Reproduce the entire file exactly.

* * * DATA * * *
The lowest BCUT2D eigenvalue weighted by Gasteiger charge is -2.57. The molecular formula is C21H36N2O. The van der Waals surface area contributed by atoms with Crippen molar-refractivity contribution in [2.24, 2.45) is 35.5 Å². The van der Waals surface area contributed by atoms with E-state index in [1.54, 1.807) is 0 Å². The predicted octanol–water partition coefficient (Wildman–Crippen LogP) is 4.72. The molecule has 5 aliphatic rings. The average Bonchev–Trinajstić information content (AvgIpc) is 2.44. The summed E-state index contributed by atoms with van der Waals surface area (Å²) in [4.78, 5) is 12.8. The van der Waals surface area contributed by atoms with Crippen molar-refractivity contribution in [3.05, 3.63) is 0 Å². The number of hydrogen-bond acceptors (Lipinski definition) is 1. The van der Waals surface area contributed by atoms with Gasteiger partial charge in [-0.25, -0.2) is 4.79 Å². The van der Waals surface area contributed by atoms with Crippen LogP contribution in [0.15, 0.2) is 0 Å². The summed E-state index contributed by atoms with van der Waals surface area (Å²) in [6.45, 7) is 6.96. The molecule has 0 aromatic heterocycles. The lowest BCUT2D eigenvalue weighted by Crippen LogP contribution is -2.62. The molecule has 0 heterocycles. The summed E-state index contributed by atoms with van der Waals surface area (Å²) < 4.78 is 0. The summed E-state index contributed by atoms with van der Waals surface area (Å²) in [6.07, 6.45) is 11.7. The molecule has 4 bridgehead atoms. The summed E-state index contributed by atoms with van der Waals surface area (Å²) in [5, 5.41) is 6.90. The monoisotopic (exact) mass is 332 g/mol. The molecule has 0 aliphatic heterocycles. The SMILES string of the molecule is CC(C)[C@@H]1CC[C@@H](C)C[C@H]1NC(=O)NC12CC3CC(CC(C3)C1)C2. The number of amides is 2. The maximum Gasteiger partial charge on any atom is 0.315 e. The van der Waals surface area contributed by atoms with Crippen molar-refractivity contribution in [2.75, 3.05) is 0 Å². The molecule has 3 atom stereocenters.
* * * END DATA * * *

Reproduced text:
The lowest BCUT2D eigenvalue weighted by Gasteiger charge is -2.57. The molecular formula is C21H36N2O. The van der Waals surface area contributed by atoms with Crippen molar-refractivity contribution in [2.24, 2.45) is 35.5 Å². The van der Waals surface area contributed by atoms with E-state index in [1.54, 1.807) is 0 Å². The predicted octanol–water partition coefficient (Wildman–Crippen LogP) is 4.72. The molecule has 5 aliphatic rings. The average Bonchev–Trinajstić information content (AvgIpc) is 2.44. The summed E-state index contributed by atoms with van der Waals surface area (Å²) in [4.78, 5) is 12.8. The van der Waals surface area contributed by atoms with Crippen molar-refractivity contribution in [3.05, 3.63) is 0 Å². The number of hydrogen-bond acceptors (Lipinski definition) is 1. The van der Waals surface area contributed by atoms with Gasteiger partial charge in [-0.25, -0.2) is 4.79 Å². The van der Waals surface area contributed by atoms with Crippen LogP contribution in [0.15, 0.2) is 0 Å². The summed E-state index contributed by atoms with van der Waals surface area (Å²) in [6.45, 7) is 6.96. The molecule has 0 aromatic heterocycles. The lowest BCUT2D eigenvalue weighted by Crippen LogP contribution is -2.62. The molecule has 0 heterocycles. The summed E-state index contributed by atoms with van der Waals surface area (Å²) < 4.78 is 0. The summed E-state index contributed by atoms with van der Waals surface area (Å²) in [6.07, 6.45) is 11.7. The molecule has 4 bridgehead atoms. The summed E-state index contributed by atoms with van der Waals surface area (Å²) in [5, 5.41) is 6.90. The monoisotopic (exact) mass is 332 g/mol. The molecule has 0 aliphatic heterocycles. The SMILES string of the molecule is CC(C)[C@@H]1CC[C@@H](C)C[C@H]1NC(=O)NC12CC3CC(CC(C3)C1)C2. The number of amides is 2. The maximum Gasteiger partial charge on any atom is 0.315 e. The van der Waals surface area contributed by atoms with Crippen molar-refractivity contribution in [2.75, 3.05) is 0 Å². The molecule has 3 atom stereocenters.